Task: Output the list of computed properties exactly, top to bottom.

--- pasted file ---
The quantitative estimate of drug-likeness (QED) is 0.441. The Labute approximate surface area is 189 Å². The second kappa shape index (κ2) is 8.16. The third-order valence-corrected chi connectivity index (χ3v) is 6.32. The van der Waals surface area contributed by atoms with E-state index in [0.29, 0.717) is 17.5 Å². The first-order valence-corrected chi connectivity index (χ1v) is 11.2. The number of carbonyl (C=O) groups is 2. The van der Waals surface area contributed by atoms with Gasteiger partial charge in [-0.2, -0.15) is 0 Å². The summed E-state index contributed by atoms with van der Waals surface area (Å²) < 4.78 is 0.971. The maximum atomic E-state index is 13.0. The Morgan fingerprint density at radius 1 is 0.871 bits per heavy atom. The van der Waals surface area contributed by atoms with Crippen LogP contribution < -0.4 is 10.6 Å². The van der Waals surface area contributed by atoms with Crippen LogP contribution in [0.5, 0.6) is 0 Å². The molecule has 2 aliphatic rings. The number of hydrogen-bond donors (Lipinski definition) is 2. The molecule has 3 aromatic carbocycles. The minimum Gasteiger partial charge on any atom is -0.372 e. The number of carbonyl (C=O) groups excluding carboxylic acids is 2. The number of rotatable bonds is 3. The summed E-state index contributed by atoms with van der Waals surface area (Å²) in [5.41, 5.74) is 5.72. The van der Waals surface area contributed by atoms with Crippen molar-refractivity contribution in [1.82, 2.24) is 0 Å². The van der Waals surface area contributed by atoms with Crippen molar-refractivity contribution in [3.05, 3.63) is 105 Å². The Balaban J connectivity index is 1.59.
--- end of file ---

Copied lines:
The quantitative estimate of drug-likeness (QED) is 0.441. The Labute approximate surface area is 189 Å². The second kappa shape index (κ2) is 8.16. The third-order valence-corrected chi connectivity index (χ3v) is 6.32. The van der Waals surface area contributed by atoms with E-state index in [0.29, 0.717) is 17.5 Å². The first-order valence-corrected chi connectivity index (χ1v) is 11.2. The number of carbonyl (C=O) groups is 2. The van der Waals surface area contributed by atoms with Gasteiger partial charge in [-0.2, -0.15) is 0 Å². The summed E-state index contributed by atoms with van der Waals surface area (Å²) < 4.78 is 0.971. The maximum atomic E-state index is 13.0. The Morgan fingerprint density at radius 1 is 0.871 bits per heavy atom. The van der Waals surface area contributed by atoms with Crippen LogP contribution < -0.4 is 10.6 Å². The van der Waals surface area contributed by atoms with Crippen LogP contribution in [0.5, 0.6) is 0 Å². The molecule has 2 aliphatic rings. The number of hydrogen-bond donors (Lipinski definition) is 2. The molecule has 3 aromatic carbocycles. The minimum Gasteiger partial charge on any atom is -0.372 e. The number of carbonyl (C=O) groups excluding carboxylic acids is 2. The number of rotatable bonds is 3. The summed E-state index contributed by atoms with van der Waals surface area (Å²) in [5.41, 5.74) is 5.72. The van der Waals surface area contributed by atoms with Crippen molar-refractivity contribution in [1.82, 2.24) is 0 Å². The van der Waals surface area contributed by atoms with Crippen molar-refractivity contribution in [3.05, 3.63) is 105 Å². The Balaban J connectivity index is 1.59.